This is not an obituary.
It’s the limited perspective of a playwright/director who had the privilege of working with a talent who we recently lost.
I didn’t know Robert Neal socially, except by his reputation as a great guy. I only knew him through his work.
I have seen him many times on stage but also had the honor of having him breathe life into two of my characters. That’s all I’m qualified to write about here.
In “Midwestern Hemisphere” (based on an unpublished novel I wrote with Eric Pfeffinger), he played myopic jerk Jerry, a character who could easily have been off-putting to audiences. But while never asking us to forgive or excuse Jerry, Robert found a way to mine the guy’s cluelessness in a way that kept him comic and compelling … and very human. You may have rolled your eyes at what he said or did, but you didn’t take your eyes off him.
He was a gift to that production.
And, bonus, his strong voice overcame the acoustic challenges of our unusual venue, the Indianapolis Artsgarden. (There’s a good reason why MidHem was the last — as far as I know — full stage production performed there.)
A few years later, as part of the SiteLines Indy series, co-producer John Thomas and I were looking for someone to play Stephen Douglas in Norman Corwin’s “The Rivalry,” about the Lincoln/Douglas debates. If this were a fully staged production, I don’t think anyone would consider Robert for the part of the 5’4”’ “Little Giant.” But, history be damned, both John and I wanted him for the part and were thrilled when he accepted. In our brief rehearsal time I experienced Robert’s insightful, probing, generous talent — even with a relatively rookie director.
In case you missed it in its one-night-only performance at the Indiana Historical Society, Georgeanna Smith Wade played Adele Douglas and Ryan Artsberger was Abraham Lincoln. Thanks in large part to Robert, it was an evening of insight and delight.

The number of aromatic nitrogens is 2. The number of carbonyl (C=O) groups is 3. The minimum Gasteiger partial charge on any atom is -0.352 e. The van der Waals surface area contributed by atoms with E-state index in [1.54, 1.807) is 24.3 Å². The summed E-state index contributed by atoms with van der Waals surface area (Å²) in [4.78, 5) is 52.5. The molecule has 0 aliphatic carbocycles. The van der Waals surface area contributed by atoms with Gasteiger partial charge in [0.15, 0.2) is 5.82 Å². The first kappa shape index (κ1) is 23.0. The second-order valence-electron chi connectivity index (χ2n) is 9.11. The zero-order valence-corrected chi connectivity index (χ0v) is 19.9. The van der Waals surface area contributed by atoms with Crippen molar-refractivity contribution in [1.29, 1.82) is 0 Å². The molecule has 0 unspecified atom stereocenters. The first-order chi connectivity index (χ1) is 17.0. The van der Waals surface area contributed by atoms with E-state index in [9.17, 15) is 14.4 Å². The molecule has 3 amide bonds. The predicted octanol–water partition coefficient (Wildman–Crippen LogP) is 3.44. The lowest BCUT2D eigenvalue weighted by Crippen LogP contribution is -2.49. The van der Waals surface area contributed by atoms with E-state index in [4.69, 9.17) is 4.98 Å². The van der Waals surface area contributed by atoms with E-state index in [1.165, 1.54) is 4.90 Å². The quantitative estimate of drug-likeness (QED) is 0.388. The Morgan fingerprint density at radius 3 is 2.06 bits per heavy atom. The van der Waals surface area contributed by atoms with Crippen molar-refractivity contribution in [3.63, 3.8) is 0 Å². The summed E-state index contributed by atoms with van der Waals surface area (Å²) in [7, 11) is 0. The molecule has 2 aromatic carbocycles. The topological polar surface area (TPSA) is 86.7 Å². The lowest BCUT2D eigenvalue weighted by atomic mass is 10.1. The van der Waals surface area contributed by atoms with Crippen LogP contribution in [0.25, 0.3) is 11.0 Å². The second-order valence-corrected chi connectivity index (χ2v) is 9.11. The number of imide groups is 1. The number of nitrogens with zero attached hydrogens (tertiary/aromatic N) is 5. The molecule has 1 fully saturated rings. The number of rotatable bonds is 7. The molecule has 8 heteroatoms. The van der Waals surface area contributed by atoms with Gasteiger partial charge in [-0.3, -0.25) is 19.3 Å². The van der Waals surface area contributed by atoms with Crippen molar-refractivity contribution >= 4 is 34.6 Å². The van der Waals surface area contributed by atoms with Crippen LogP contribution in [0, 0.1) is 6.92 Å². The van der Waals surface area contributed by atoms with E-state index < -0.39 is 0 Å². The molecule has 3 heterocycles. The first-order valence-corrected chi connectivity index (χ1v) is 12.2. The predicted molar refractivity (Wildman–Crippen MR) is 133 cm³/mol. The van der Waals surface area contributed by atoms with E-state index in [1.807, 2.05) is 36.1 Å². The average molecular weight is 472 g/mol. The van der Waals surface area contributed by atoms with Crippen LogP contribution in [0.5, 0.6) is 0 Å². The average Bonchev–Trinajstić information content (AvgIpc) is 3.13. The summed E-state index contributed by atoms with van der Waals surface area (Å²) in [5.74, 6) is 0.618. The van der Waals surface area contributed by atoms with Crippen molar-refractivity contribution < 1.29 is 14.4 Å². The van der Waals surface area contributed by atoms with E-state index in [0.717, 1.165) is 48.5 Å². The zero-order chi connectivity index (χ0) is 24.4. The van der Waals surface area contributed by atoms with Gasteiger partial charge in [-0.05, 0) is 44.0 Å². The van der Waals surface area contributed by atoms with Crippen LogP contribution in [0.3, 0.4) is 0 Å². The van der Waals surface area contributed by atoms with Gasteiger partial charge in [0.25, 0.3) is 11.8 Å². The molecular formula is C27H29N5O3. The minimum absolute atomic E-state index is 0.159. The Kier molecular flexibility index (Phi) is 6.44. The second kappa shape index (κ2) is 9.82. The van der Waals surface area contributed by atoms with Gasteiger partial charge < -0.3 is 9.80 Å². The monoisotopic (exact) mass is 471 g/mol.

More recently, when I had the first draft of what would become my play “Rita From Across the Street” written and needed to hear it in front of an audience, I knew without a doubt who I wanted to give first voice to Mark, the ordinary guy whose sense of duty led him to give up his business to take care of his brother.
I needed someone who could play strength and sadness, who could casually flirt with the tenant next store without being creepy. I needed someone hungry for engagement but willing to accept the cards dealt to him. I needed someone who understood the man behind his words.
Robert was nothing short of ideal in the part. It was so different from Jerry in MidHem but equally right for Robert. That’s called “range.”
In all honesty, it was tough to focus on the reason for the reading — to troubleshoot my play and find out what it needed — because he and co-lead Constance Macy elevated it. It’s tough to be critical of your own work when you are basking in such talents, amazed at what they are discovering in the moment.
I wanted to work with Robert again.
Like many in the Indiana theater commuter, I feel an emptiness knowing that won’t be possible.